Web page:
Research by sociologists at Brigham Young University and Ball State University shows that fathers who buy into hypermasculine roles don’t make the best parents.
Their work showed that men who “strongly … adhere to really traditional attitudes about masculinity” are far less likely to be nurturing fathers who spend a lot of time with their children, according to BYU sociology professor Kevin Shafer, a co-author of the study published in the Journal of Marriage and Family.
“That includes really negative things like misogynistic attitudes toward women, inability to emotionally connect with others or an unwillingness to do it, not asking for help from other people — those kinds of things,” Shafer said. “Men that were way higher on those kinds of measures tend toward breadwinner, disciplinarian dads.
“Those who don’t score very high on those were way more likely to be warm and affectionate toward their kids, way more likely to care-give, way more likely to punish in developmentally appropriate ways, way less likely to spank or yell at their kids.
“Those attitudes played a pretty substantial role in how dads behaved.”
Some are taking the study as an attack on men. Comments on a Reddit post about the study include:
• “Do academics of social science even know how to not attack men anymore?”
• “All you need to see is the feminist term ‘toxic masculinity’ to know the authors are ideologues, not scientists.”
• “It is merely an attempt to slander and malign men through the use of a metric they know to be flawed.”
None of this came as a surprise to Shafer, who co-wrote the paper with Ball State’s Richard J. Petts and BYU’s Lee Essig. The researchers insist they aren’t anti-men, and they aren’t attacking the concept of masculinity.
“There’s always going to be the folks online who say, ‘Oh, they’re trashing what it means to be a man and traditional masculinity’ and ‘Back in my day ...,‘” Shafer said. “The response is — those have just never been really positive attributes in terms of family life in any generation.”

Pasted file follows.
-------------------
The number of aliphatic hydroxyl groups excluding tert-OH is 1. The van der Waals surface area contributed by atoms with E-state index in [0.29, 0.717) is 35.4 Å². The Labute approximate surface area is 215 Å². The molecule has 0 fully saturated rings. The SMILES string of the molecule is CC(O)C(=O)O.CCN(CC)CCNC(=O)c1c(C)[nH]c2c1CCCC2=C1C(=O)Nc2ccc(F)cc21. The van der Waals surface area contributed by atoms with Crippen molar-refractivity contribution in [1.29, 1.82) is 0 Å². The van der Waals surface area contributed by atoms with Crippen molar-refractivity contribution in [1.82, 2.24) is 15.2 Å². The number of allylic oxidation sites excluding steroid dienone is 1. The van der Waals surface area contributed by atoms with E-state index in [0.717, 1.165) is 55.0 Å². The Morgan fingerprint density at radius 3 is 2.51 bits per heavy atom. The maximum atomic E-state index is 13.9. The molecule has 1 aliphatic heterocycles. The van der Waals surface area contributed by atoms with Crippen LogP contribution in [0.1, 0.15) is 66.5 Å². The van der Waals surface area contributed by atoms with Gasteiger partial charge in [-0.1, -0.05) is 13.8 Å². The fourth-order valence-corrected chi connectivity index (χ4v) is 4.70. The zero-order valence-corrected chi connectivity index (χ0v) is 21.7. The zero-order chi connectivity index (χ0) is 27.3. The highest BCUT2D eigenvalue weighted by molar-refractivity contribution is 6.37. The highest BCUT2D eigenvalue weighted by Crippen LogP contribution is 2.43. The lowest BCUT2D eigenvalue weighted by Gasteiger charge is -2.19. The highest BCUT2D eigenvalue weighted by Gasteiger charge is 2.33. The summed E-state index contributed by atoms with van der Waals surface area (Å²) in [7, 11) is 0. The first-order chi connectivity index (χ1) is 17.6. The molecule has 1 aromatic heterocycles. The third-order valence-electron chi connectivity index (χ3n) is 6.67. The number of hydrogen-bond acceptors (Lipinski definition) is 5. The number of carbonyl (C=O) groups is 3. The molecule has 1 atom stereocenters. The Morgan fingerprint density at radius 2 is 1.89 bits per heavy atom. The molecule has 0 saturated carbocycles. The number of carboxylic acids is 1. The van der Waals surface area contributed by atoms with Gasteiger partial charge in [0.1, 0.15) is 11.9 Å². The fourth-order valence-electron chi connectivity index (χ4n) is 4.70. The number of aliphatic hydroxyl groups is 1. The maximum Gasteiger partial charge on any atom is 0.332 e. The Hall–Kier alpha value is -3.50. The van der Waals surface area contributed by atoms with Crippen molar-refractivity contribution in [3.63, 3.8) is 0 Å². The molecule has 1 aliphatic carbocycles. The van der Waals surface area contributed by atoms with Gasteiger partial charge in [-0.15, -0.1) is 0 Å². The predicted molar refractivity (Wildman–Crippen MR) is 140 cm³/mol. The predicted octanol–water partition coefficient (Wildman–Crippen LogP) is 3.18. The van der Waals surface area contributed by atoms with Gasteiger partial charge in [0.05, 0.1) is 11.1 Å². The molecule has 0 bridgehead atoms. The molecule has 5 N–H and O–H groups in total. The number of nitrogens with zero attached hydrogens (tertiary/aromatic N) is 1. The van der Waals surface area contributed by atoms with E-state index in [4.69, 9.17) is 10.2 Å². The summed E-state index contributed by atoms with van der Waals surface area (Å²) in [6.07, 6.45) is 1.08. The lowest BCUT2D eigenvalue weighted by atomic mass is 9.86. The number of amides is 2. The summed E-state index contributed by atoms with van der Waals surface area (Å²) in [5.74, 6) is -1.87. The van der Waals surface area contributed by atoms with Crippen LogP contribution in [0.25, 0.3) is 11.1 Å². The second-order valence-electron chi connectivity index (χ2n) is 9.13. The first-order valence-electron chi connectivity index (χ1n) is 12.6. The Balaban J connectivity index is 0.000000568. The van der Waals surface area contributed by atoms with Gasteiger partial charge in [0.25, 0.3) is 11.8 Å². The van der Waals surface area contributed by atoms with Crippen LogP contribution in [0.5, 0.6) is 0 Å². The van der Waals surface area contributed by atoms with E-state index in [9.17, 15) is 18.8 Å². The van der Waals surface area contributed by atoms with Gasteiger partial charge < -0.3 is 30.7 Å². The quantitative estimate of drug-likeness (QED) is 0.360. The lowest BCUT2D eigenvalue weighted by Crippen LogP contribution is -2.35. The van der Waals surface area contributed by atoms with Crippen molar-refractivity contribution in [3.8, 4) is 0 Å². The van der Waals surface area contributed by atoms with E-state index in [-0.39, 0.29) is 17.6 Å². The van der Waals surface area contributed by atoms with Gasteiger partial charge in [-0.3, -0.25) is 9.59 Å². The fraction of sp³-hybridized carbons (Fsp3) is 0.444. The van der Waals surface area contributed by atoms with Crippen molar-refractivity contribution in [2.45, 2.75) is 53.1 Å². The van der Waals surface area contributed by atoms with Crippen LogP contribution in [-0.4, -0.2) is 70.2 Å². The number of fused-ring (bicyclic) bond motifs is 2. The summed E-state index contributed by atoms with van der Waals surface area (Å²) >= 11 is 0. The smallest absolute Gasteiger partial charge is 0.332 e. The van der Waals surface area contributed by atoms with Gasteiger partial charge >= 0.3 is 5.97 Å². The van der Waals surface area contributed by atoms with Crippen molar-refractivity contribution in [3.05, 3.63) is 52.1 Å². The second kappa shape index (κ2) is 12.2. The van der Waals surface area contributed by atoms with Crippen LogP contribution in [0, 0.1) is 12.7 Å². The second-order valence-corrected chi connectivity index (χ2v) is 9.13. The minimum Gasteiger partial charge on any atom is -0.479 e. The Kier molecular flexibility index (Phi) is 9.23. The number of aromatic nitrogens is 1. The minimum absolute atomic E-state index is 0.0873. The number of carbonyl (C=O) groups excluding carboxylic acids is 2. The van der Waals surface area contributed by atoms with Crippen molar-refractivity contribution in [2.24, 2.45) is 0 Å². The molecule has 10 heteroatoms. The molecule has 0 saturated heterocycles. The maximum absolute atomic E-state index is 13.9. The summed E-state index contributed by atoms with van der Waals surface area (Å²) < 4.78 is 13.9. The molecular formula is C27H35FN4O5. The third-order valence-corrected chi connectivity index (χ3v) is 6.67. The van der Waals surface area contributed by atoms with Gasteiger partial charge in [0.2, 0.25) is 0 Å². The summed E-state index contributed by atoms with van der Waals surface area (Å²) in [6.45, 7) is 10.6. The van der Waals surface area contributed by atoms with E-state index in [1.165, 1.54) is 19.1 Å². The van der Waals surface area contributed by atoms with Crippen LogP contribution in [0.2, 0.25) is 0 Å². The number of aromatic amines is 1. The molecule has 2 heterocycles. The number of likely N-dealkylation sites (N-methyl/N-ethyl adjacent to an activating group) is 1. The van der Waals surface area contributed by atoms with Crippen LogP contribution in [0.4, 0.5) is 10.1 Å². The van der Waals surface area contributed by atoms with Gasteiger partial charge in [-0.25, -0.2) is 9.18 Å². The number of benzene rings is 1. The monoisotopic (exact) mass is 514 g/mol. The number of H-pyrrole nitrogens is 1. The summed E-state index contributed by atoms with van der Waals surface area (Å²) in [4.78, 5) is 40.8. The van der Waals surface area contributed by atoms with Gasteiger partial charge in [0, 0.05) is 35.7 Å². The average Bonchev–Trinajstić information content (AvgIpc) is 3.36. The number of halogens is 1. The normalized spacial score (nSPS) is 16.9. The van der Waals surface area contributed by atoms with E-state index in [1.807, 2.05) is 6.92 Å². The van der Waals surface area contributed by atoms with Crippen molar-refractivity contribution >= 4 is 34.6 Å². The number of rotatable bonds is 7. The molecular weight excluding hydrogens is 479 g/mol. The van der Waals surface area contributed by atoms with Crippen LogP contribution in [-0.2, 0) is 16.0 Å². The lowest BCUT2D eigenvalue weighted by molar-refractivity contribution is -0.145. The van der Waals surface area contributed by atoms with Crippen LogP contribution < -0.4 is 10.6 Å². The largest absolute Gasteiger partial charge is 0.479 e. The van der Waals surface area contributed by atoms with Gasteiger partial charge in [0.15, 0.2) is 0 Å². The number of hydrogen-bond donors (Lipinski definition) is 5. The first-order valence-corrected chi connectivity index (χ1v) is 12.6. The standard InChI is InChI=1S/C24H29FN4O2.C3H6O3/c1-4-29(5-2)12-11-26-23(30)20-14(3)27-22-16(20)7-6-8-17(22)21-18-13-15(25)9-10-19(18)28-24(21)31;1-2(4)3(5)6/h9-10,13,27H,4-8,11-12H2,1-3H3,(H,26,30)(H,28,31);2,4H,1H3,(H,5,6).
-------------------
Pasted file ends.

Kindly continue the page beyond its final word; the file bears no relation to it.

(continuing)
And the study indicates that more fathers fall into the nurturer/caregiver category.
“The amount of time that dads are spending with their kids has been steadily increasing over time. More and more dads see themselves as equal parents to moms,” Shafer said. “And they reject this idea of — well, I make money and I come home and I discipline if necessary, and that’s sort of the extent of what I do as a parent.”
More than 2,000 fathers across the United States — about half with children ages 2-8 and about half with children 9-18 — participated in the study. The demographic breakdown was 72 percent white, 11 percent Hispanic, 10 percent African-American and 7 percent “other”; 12 percent were single fathers.
And while some hypermasculine traits are associated with distant, disengaged fathers, “It’s not to say that every masculine trait is negative. There’s certainly really positive ones,” Shafer said, pointing to qualities such as being goal-oriented and loyal.
“Those are really positive traits that have a positive effect on kids’ well-being and how men parent,” Shafer said.
He said he and his fellow researchers operated from the thesis that it’s better for children if their father spends more time with them and is more involved in their lives.
“There’s been a ton of research on that. This is — what are you doing in terms of how you behave with your kids? And how do your attitudes about who you are as a person inform that?”
Nothing in the research indicates that men work to support their families are bad dads.
“There certainly are some who are breadwinners and they’re highly involved, highly engaged dads,” Shafer said. “In no way is that something we’re looking at as problematic.”
Despite how some are misinterpreting their results.
“I’m just waiting for the emails to come in,” Shafer said with a laugh. “I fully expect the ‘I can’t believe BYU is on the I-hate-men bandwagon.’ That should be coming in any time now. That’ll be fun.”